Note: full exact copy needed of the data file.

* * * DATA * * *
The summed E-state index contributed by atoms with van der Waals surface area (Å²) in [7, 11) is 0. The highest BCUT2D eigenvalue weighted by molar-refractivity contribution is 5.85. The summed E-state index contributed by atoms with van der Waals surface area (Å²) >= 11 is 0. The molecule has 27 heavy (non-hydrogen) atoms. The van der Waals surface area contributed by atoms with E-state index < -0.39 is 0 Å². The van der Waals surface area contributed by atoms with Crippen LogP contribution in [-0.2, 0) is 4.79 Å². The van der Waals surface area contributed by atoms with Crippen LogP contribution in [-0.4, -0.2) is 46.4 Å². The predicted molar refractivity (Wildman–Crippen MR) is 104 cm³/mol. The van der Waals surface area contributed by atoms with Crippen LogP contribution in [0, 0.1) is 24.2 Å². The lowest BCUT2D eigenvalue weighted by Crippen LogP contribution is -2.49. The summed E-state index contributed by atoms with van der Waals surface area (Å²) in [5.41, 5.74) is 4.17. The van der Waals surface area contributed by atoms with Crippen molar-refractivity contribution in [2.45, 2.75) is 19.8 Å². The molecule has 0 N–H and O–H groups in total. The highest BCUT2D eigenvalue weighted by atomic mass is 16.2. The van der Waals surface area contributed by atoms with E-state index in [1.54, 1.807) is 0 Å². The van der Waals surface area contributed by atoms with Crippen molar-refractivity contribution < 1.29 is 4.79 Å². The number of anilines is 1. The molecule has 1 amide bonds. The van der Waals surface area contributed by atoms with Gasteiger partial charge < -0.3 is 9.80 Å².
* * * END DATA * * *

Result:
The summed E-state index contributed by atoms with van der Waals surface area (Å²) in [7, 11) is 0. The highest BCUT2D eigenvalue weighted by molar-refractivity contribution is 5.85. The summed E-state index contributed by atoms with van der Waals surface area (Å²) >= 11 is 0. The molecule has 27 heavy (non-hydrogen) atoms. The van der Waals surface area contributed by atoms with E-state index < -0.39 is 0 Å². The van der Waals surface area contributed by atoms with Crippen LogP contribution in [-0.2, 0) is 4.79 Å². The van der Waals surface area contributed by atoms with Crippen LogP contribution in [-0.4, -0.2) is 46.4 Å². The predicted molar refractivity (Wildman–Crippen MR) is 104 cm³/mol. The van der Waals surface area contributed by atoms with Crippen LogP contribution in [0, 0.1) is 24.2 Å². The lowest BCUT2D eigenvalue weighted by Crippen LogP contribution is -2.49. The summed E-state index contributed by atoms with van der Waals surface area (Å²) in [5.41, 5.74) is 4.17. The van der Waals surface area contributed by atoms with Crippen molar-refractivity contribution in [2.45, 2.75) is 19.8 Å². The molecule has 0 N–H and O–H groups in total. The highest BCUT2D eigenvalue weighted by atomic mass is 16.2. The van der Waals surface area contributed by atoms with E-state index in [1.54, 1.807) is 0 Å². The van der Waals surface area contributed by atoms with Crippen molar-refractivity contribution < 1.29 is 4.79 Å². The number of anilines is 1. The molecule has 1 amide bonds. The van der Waals surface area contributed by atoms with Gasteiger partial charge < -0.3 is 9.80 Å².